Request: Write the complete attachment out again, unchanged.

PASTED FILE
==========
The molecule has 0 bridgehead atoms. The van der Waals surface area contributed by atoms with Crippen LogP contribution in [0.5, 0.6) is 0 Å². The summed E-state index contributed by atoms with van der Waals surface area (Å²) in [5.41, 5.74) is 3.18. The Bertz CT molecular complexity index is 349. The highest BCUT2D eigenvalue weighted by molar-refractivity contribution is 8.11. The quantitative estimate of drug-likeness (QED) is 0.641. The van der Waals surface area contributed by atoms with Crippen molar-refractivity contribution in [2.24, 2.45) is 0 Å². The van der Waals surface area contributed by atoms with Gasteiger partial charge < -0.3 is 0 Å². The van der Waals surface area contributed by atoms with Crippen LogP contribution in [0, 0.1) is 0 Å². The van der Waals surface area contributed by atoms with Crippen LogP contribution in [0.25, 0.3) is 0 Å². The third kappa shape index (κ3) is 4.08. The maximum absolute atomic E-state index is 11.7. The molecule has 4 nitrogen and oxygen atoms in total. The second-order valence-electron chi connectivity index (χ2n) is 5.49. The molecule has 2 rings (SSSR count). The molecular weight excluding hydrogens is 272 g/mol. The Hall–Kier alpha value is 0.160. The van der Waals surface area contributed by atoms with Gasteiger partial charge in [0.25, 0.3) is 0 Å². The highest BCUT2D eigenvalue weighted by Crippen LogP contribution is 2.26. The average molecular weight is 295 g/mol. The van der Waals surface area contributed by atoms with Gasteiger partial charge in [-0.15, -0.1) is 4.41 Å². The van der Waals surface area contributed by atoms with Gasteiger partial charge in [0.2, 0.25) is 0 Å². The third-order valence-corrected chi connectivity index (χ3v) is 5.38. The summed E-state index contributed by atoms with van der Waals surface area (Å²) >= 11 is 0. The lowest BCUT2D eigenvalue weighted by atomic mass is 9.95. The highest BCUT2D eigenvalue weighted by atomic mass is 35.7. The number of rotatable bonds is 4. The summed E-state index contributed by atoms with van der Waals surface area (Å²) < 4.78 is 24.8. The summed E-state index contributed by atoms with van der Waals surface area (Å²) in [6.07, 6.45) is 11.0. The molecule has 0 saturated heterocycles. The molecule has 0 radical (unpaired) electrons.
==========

The molecule has 0 bridgehead atoms. The van der Waals surface area contributed by atoms with Crippen LogP contribution in [0.5, 0.6) is 0 Å². The summed E-state index contributed by atoms with van der Waals surface area (Å²) in [5.41, 5.74) is 3.18. The Bertz CT molecular complexity index is 349. The highest BCUT2D eigenvalue weighted by molar-refractivity contribution is 8.11. The quantitative estimate of drug-likeness (QED) is 0.641. The van der Waals surface area contributed by atoms with Crippen molar-refractivity contribution in [2.24, 2.45) is 0 Å². The van der Waals surface area contributed by atoms with Gasteiger partial charge < -0.3 is 0 Å². The van der Waals surface area contributed by atoms with Crippen LogP contribution in [0, 0.1) is 0 Å². The van der Waals surface area contributed by atoms with Crippen LogP contribution in [0.25, 0.3) is 0 Å². The third kappa shape index (κ3) is 4.08. The maximum absolute atomic E-state index is 11.7. The molecule has 4 nitrogen and oxygen atoms in total. The second-order valence-electron chi connectivity index (χ2n) is 5.49. The molecule has 2 rings (SSSR count). The molecular weight excluding hydrogens is 272 g/mol. The Hall–Kier alpha value is 0.160. The van der Waals surface area contributed by atoms with Gasteiger partial charge in [0.25, 0.3) is 0 Å². The highest BCUT2D eigenvalue weighted by Crippen LogP contribution is 2.26. The average molecular weight is 295 g/mol. The van der Waals surface area contributed by atoms with Gasteiger partial charge in [-0.15, -0.1) is 4.41 Å². The van der Waals surface area contributed by atoms with Gasteiger partial charge in [0.2, 0.25) is 0 Å². The third-order valence-corrected chi connectivity index (χ3v) is 5.38. The summed E-state index contributed by atoms with van der Waals surface area (Å²) >= 11 is 0. The lowest BCUT2D eigenvalue weighted by atomic mass is 9.95. The highest BCUT2D eigenvalue weighted by atomic mass is 35.7. The number of rotatable bonds is 4. The summed E-state index contributed by atoms with van der Waals surface area (Å²) < 4.78 is 24.8. The summed E-state index contributed by atoms with van der Waals surface area (Å²) in [6.07, 6.45) is 11.0. The molecule has 0 saturated heterocycles. The molecule has 0 radical (unpaired) electrons.